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James Meredith on mission from God

Free Press wire reports | 7/26/2018, 6 a.m.
James Meredith is a civil rights legend who resists neatly defined narratives.
Civil rights figure James Meredith, 85, talks with a news reporter in late June about his plans to visit all 82 Mississippi counties and preach about the Ten Commandments. Rogelio V. Solis Associated Press

Always independent, Mr. Meredith is an iconoclast who said things that can sound grating to people who otherwise view him favorably. For instance, he sharply criticized a black mother who left her 6-year-old son in her car last year while she went into a Jackson grocery store at night. The car was stolen, the boy was killed and young black men were charged in the crime.

He also waded into the issue of police treatment of African-Americans. He said people fail to discuss whether Michael Brown, an unarmed black teenager, was stealing before he was shot to death by a white police officer in Ferguson, Mo., in 2014.

Georgia Cohran, an African-American resident of Jackson, was a child in Oxford, Miss., in 1962. She remembers the fear when Mr. Meredith enrolled and the sense of wonder that a black student was finally studying on the campus where many African-Americans, including her mother, worked as cooks. She has known Mr. Meredith for years and he has spoken at the church she attends.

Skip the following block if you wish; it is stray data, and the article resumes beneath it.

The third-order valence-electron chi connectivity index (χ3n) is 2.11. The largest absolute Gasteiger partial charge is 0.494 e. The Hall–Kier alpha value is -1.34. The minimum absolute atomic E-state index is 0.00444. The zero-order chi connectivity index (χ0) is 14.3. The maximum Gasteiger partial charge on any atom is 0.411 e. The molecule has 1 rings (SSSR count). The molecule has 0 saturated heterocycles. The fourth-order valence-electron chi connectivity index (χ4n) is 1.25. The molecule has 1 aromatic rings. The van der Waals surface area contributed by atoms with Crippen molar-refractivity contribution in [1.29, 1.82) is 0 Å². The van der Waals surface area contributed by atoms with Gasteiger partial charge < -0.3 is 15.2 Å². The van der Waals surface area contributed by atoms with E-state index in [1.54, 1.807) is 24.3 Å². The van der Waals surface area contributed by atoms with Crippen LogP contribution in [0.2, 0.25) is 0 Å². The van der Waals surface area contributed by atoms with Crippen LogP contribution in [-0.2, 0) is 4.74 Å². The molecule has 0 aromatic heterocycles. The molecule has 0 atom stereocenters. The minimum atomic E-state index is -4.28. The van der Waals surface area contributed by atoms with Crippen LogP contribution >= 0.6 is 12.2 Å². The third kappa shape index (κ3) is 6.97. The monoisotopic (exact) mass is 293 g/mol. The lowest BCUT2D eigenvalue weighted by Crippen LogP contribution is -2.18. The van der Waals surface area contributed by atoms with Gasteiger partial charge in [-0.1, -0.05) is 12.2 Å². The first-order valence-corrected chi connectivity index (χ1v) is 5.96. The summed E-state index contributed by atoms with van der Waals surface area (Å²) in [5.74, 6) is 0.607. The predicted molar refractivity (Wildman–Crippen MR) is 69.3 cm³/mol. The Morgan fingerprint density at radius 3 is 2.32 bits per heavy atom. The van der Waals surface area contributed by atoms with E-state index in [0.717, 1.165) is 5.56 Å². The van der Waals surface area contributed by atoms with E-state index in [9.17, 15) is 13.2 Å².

“To really understand Mr. Meredith, I think you would have to look at him through brown eyes instead of blue eyes,” Ms. Cohran said. “In my opinion, he’s not very complicated. He’s just focused — a very intelligent, focused black man.”

For about two decades, Mr. Meredith has handed out photocopies of the Ten Commandments. He said he wants to form a lay religious order called a Bible Society and envisions people studying in small groups and holding each other accountable.

“You only have a good society when everybody’s business is everybody’s business,” he said.

Explaining his new mission, Mr. Meredith radiates calm confidence. An African-American man, about college age, has been studying at the next table in the library. The young man closes his books and turns to listen. He clearly knows who Mr. Meredith is and is absorbing the older man’s words.

Later, as a reporter waves goodbye, Mr. Meredith raises a black power fist and lowers himself into his Honda Civic. The young man from the library walks over and taps on the car window. Mr. Meredith rolls it down and the young man smiles and shakes his hand.